Saxist Sly5thAve (Sylvester Onyejiaka), as soon as he was done touring with Prince, put together this slick 'n wicked jazz ensemble to infuse ancestral roots in Igbo tribal and artistic culture with North American and other modes, and he sure as hell knows not only how to lay out and mellow down but likewise to blow like the North Wind, putting forth gales of complex improv when the mood strikes, though the lion's share of Akuma is cool and easy. The result of the hip musicians he gathered and the direction of his charts is sophisticated, convincing, almost completely instrumental, indicative of a young player who's overtaking the horizon of the race while most of the rest of us are still figuring out where the starting line is.
A percentage of this reminded me of Billy Cobham's work after he left Mahavishnu Orchestra, not nearly so much for the drum work by Ross Pederson, though that's nice indeed, but for general atmospherics. Crosswinds came to immediately to mind, an LP much underlauded but which tends to stick in the memory long after hearing it. The rest of the CD, though, is pretty uniquely Sly's thoughts and exposition, much of it chill jazz. That, though, gets well sparked up when someone gets hopping, as Zach Brock does in Bach, with his Michael Urbaniak-ish violin, Jay Jennings soon following behind on trumpet.
Security gots da funk, a jumpin' horn chorale keeping things hip, kicking the blues away, serenading the listeners' joy quotient before laying back into Cory Henry's keyboard solo Zawinuling up to David Benoit for a more pensive side pool, after which Phil Lassiter Fergusons his way through to Sly capturing the riff, leading it through side streets where it meets up with Lassiter again and the two wail away, soon joined by Jennings in a trio, one of the disc's many high points. In fact, I say start with this cut, my favorite and a definite contender in the catalogue of new twists on the old beloved, before any of the others, as it'll make you that much more appreciate the generous quietude pervading elsewhere. Sly5thAve is going places, and it all starts right here in his debut solo slab. Tasty and then some.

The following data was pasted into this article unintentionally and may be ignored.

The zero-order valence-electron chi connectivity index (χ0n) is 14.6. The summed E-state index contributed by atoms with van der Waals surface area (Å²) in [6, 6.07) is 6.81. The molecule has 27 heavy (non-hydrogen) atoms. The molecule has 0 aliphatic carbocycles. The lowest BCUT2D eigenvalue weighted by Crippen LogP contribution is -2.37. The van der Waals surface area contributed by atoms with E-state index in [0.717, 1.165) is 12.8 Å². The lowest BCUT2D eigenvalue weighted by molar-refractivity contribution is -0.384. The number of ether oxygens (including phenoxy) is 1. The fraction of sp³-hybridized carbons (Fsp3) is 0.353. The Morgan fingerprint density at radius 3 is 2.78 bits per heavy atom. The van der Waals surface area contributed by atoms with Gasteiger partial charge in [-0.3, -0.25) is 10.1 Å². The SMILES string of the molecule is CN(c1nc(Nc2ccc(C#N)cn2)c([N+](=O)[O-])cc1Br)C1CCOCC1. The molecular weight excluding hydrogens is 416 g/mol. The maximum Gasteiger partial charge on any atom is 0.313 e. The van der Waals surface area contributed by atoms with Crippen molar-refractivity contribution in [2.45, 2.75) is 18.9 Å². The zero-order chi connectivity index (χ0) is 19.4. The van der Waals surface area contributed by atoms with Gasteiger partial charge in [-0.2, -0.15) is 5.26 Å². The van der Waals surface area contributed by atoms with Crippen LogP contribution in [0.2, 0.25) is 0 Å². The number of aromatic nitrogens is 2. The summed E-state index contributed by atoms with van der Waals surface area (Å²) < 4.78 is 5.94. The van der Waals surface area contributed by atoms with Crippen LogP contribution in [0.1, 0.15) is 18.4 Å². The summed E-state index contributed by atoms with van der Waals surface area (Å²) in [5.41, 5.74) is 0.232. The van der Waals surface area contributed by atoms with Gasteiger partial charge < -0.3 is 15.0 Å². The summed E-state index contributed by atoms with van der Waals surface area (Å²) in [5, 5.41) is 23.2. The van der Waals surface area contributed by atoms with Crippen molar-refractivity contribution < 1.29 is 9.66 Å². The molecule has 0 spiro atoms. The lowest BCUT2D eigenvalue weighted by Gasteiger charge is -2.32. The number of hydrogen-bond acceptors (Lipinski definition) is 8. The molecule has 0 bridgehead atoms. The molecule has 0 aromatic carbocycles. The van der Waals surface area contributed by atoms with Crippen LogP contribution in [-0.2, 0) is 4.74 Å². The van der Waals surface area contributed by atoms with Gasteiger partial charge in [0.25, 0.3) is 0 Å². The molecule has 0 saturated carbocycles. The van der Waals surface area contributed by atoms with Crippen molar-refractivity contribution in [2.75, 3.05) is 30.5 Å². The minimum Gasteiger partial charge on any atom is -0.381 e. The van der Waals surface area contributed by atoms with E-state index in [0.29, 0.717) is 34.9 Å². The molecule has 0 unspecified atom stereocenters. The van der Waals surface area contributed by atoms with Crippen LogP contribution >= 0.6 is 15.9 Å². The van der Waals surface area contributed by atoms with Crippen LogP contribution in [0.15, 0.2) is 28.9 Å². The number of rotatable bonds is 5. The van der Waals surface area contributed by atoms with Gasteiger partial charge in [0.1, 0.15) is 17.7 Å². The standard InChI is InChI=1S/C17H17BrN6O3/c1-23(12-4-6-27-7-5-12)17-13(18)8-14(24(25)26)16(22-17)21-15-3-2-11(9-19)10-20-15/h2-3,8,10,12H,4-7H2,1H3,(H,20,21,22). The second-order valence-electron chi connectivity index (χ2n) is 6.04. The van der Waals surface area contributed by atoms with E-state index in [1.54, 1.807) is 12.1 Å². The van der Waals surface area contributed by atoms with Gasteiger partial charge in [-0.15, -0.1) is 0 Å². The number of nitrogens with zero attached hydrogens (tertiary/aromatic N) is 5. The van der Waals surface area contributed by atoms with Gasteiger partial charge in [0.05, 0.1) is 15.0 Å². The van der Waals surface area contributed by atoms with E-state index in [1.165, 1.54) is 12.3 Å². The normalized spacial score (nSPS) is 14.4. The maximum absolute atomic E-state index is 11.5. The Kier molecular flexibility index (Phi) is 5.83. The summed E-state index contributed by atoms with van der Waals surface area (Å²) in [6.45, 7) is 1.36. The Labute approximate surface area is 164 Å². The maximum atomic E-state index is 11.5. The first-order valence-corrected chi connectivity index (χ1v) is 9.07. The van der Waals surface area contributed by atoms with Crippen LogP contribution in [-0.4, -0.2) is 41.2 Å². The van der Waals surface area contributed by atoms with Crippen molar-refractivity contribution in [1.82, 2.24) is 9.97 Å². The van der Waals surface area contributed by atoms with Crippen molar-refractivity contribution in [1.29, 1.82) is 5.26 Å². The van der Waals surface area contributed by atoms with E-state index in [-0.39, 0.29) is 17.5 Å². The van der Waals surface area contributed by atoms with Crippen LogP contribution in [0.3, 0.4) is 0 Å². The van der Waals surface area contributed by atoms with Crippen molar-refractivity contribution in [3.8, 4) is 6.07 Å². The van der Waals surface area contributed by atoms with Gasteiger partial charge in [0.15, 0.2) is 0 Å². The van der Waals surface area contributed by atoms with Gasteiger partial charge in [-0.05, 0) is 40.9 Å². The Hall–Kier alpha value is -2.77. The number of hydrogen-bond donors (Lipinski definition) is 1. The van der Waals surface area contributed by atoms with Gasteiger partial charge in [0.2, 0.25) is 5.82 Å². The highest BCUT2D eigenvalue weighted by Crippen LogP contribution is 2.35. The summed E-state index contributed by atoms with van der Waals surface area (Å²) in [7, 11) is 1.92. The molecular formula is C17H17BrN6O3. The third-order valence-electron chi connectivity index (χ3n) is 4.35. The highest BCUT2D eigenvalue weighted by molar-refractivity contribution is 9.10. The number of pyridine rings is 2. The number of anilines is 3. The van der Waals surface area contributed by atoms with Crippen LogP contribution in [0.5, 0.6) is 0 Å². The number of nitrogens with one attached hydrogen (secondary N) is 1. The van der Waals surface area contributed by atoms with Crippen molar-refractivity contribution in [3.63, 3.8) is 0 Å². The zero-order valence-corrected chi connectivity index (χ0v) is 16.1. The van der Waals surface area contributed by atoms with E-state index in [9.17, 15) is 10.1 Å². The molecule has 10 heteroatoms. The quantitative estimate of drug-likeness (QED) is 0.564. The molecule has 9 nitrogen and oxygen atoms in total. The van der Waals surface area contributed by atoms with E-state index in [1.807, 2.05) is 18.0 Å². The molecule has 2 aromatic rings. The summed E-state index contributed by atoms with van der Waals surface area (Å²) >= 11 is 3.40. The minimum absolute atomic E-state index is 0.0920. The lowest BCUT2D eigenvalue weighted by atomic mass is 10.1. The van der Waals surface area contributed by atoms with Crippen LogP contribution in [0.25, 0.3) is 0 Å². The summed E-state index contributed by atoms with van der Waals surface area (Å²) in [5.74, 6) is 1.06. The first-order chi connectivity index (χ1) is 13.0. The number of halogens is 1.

Edited by: David N. Pyles
Copyright 2013, Peterborough Folk Music Society.
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